OT: Credit Cards, Interest Rates, and Unconscionable Contract Terms of @Citi

fuck youProbably few of you know that before I went after abusive government agencies, I used to go after abusive financial companies — my first federal lawsuit was against a collection agency who called non-stop about a bill that I didn’t owe. It’s actually shockingly simple to sue a collection agency since there are pages upon pages of rules they have to follow, and it’s way cheaper for them to deal with the occasional lawsuit than to follow the rules.

I had a credit card with Citi that I was paying off over time until a few months ago, when my automatic payment didn’t go through. No problem, just send another payment, maybe pay a $30 late fee, whatever, right? Of course not. Because of the missed payment, Citi tells me that I now owe them a “penalty APR” of 29.99%, which can’t be reduced even after making up the payment.

Let me put this in perspective for you. Let’s say you owe $5,000. A typical credit card company will ask you to pay, give or take, 3% of your balance or $25, whichever is greater, per month. This would result in a monthly payment of $150. However, in that month, you will have accrued $124.96 in interest, meaning that after paying your $150, your balance owed will go down by only $25.04. Your debt will take you over 6 years to pay and over those 6 years you’ll have paid about $5,800 in interest — more than the amount you borrowed!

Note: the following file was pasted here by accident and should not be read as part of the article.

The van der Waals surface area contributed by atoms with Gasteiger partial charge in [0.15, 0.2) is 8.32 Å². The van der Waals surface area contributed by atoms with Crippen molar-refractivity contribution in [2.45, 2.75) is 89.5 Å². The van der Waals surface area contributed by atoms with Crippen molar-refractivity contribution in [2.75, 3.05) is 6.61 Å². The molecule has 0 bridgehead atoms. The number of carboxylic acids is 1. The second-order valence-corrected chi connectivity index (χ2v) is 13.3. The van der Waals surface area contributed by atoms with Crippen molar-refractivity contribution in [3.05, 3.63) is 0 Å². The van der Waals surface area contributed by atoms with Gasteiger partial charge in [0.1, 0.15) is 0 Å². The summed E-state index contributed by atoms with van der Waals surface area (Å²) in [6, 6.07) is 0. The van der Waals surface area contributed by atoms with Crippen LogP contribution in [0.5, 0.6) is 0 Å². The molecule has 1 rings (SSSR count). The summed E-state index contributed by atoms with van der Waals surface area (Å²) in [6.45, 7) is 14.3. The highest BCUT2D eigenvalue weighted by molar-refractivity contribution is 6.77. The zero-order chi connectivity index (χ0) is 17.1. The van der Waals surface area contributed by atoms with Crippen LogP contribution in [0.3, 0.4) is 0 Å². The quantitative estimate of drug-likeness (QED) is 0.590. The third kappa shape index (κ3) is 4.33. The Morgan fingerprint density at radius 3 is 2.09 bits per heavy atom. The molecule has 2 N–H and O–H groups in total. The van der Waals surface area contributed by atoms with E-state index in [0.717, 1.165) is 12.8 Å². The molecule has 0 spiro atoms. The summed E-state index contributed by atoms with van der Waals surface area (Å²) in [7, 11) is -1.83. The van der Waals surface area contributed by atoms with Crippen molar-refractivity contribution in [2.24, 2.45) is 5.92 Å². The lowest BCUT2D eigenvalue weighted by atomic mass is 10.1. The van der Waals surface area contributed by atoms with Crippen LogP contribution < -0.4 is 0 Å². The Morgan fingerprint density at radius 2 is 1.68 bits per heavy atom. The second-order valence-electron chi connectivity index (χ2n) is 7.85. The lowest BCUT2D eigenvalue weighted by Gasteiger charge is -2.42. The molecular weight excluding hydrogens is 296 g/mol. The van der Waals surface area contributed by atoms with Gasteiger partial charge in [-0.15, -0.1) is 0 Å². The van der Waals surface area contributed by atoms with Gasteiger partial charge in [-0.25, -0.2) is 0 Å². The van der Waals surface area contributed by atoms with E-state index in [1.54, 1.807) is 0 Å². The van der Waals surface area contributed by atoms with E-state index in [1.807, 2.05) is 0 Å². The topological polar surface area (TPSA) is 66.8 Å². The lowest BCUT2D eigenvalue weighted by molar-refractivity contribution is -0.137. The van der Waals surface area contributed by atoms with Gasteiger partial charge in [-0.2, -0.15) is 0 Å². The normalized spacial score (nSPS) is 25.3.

This is what is referred to as an “unconscionable contract term” — a part of a contract that is so absurd that no judge will enforce it. And, in fact, some judges have chosen not to enfoce Citi’s usurious interest rates. This common-law concept comes paired with the fact that contracts are supposed to represent a negotiation between the two parties that are signing the contract — but fat chance you can negotiate your credit card terms of service, and so judges therefore must be ever vigilant against the large companies taking advantage of the little guys.

So when Citi collection reps call me and tell me, “Well you agreed to the penalty APR when you signed your cardmember agreement, didn’t you?” I explain the unenforcability of this agreement to them until they get frustrated with me and hang up. I’ve offered them the money in exchange for returning my interest rate back to where it belongs, and they’ve declined. So now I offer them this: come after me for the debt in court, and let’s see what kind of precident we can create regarding unconscionable contract terms and credit card interest rates.

I won’t be taken advantage of by a bank, and I urge you not to be taken advantage of as well. The best way is to never borrow money, but for must of us it’s too late for that, so the next best is to know your rights and refuse to bend over.

[Author Note: Trying something new with the title here. Often times, people tweet my blog entries, and I’m hoping by putting the @Citi that Citi will be bombarded with copies of this post. If you’d like to participate in my experiment, share this on Twitter!]

10 thoughts on “OT: Credit Cards, Interest Rates, and Unconscionable Contract Terms of @Citi

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  1. Those penalty rates aren’t really about collecting that kind of interest, they are about chasing you away as a customer if you’re not going to pay your bills.

  2. Don’t forget about the adhesion-element, since the customer has no opportunity to negotiate the contract.
    Normally customers ARE able to be searched as a condition of entry into a private establishment, like a plane, but this is a contract of adhesion, as well as unscionable bargaining-power– as well as collusion with the federal government as a PARTY OF INTEREST as well as a judge, since they are doing the searches.